Education of children with disabilities needs a holistic approach and we cannot tackle employability problems and skills in isolation from the overall education experience. Training needs to be more vigorous and job-oriented, at the same time educationists need to also provide tools of assistive technology so that the child, from a young age, is accustomed to using these and becomes skilled.
We have set up 50 schools across India with state-of-the-art assistive technology including providing training and support. We conduct teacher training workshops for Microsoft India to build
awareness on assistive technology across the country. We have trained more than 1000 special educators till date.
We also services educational institutions and libraries to convert their educational materials into Talking Book format, accessible for the print-impaired. Due to a lack of professionally converted materials, a lot of information is pirated and published on the Internet, unfortunately, without quality control. We have been working towards this and have created more than 1.5 million accessible learning material pages in the last year alone.
6. Is it correct to assume that children take to such products better? In the sense that the sooner one starts the better it is? Do children need special guidance to use these products?
As mentioned above assistive technology solutions can range from simple to the complex. Many products such as the reading writing toolbars, adaptive mouse, adaptive keyboards, switches, AAC products can be started at an early stage.A child who finds it difficult to write words can use the word prediction software to write efficiently. There is also the Clevy keyboard that features attractive playful colors for vowels, consonants, numbers and function keys that can help students with learning disabilities. Software’s such as the Easy Tutor that has the power of inbuilt speech output facility enables children using computers to write, read, view and check text alongside a human sounding voice. AAC devices such as the Go Talk or the Super Talker are easy to use voice output devices designed to grow with the student.
7. How do you think technology can be leveraged to make education inclusive for children in India?
Schools or educational institutions should ensure the availability of assistive technology for students with disabilities which plays a major role in inclusive education. Computer aids such as screen readers, adaptive keyboards, desktop magnifiers etc can have a major impact in the space of education for persons with disability.
Education can be made more effective and accessible to persons with disabilities by including assistive technology products and services into the system. The primary problem that we need to address here is that the access to technology for students with disabilities is limited. In education, and day to day life, assistive technology is not available to the students with disabilities. This hampers them in their education and growth.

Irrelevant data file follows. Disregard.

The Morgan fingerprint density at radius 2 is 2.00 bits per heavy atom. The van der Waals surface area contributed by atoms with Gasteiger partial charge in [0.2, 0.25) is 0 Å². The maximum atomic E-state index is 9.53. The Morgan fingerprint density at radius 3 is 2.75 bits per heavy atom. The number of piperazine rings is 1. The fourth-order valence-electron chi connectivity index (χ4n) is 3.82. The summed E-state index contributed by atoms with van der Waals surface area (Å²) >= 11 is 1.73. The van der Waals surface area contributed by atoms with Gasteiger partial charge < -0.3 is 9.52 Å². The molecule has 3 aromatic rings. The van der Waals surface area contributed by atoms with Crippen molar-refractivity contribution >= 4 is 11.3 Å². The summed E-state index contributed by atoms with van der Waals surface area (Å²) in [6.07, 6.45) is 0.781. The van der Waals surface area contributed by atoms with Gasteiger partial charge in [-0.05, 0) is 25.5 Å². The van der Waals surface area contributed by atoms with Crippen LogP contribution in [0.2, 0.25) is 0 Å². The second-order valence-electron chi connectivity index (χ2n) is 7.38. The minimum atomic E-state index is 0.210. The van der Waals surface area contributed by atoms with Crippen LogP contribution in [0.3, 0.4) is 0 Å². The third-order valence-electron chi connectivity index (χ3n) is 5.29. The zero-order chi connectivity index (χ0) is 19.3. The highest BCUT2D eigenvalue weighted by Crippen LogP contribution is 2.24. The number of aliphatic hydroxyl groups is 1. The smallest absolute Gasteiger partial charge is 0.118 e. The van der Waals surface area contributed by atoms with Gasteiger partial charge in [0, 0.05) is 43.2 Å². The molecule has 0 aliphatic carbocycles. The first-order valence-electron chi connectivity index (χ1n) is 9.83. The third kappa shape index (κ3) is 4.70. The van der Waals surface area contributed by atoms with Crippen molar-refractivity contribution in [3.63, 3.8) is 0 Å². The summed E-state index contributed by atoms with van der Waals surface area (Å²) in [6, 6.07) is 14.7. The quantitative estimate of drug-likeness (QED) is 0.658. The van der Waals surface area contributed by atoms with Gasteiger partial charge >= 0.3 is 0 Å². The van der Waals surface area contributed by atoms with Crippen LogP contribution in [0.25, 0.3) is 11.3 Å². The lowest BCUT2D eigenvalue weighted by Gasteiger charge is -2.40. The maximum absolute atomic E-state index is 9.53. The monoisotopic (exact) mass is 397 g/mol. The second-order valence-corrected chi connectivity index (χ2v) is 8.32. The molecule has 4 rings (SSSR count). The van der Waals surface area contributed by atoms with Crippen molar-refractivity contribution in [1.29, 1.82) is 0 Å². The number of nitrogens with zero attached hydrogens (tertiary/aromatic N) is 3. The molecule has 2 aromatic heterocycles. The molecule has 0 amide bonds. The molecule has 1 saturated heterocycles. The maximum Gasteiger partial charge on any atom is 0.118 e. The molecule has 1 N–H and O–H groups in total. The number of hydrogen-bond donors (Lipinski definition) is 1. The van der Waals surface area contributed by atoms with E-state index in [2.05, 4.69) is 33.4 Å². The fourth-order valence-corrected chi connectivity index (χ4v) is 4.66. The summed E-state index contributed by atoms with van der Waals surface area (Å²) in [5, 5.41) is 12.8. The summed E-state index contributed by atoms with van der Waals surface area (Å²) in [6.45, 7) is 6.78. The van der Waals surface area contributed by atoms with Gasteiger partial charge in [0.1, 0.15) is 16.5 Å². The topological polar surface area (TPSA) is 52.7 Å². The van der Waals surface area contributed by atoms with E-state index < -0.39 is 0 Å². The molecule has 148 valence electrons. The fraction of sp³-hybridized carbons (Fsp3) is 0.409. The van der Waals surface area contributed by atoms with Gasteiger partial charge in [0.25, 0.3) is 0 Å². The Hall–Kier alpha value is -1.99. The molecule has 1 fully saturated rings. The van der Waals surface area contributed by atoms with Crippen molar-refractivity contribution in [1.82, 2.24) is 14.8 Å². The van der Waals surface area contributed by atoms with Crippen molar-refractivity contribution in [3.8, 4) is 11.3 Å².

Many schools in India are not even aware of available assistive technologies, and thus the use of these technologies is minimal in schools across the country. BarrierBreak ensures not only availability of these products in India but also creates awareness about these products to special educators and parents.
Similarly, if the educational website is not accessible to a students with disabilities, how will he/she be able to decide which educational institute to join? How will he/she fill an online application form for enrollment? It is also necessary that a student with disabilities gets access to all the information about a particular school, college or university for which the need to make a website accessible was important. BarrierBreak has initiated the step of making educational websites and web portals accessible.
8. How do you believe your products have mainstreamed disabled children? Give us some examples/ instances
We have set up resource centres at various schools and colleges providing a range of assistive technology products that cater to the needs of all kinds of disabilities. Some of our clients include Pune University, St. Xaviers, University of Delhi, Bharatidasan University, Shri Ram College, JB Petit High School etc. which have testified that assistive technology products have played a major role in the inclusion of children with disabilities in education.
As far as web development is concerned, the National Intitute of Open Schooling (NIOS) website was one of our major projects as the institute has over 65,000 students enrolled, a large number of who are disabled, and were unable to access important information pertaining to admissions, results and curriculum. The NIOS website also won the National Award for the Empowerment of Persons with Disabilities, 2012 for Best Accessible Website.
9. What do you expect from the government to enable you to take these products to more people?
Better policy support from the Government, better legal structures and improved education systems, and an action plan for businesses to convert policies into reality are the need of the hour.
Photo Credits : M. Krishnan
Words By : Valay Singh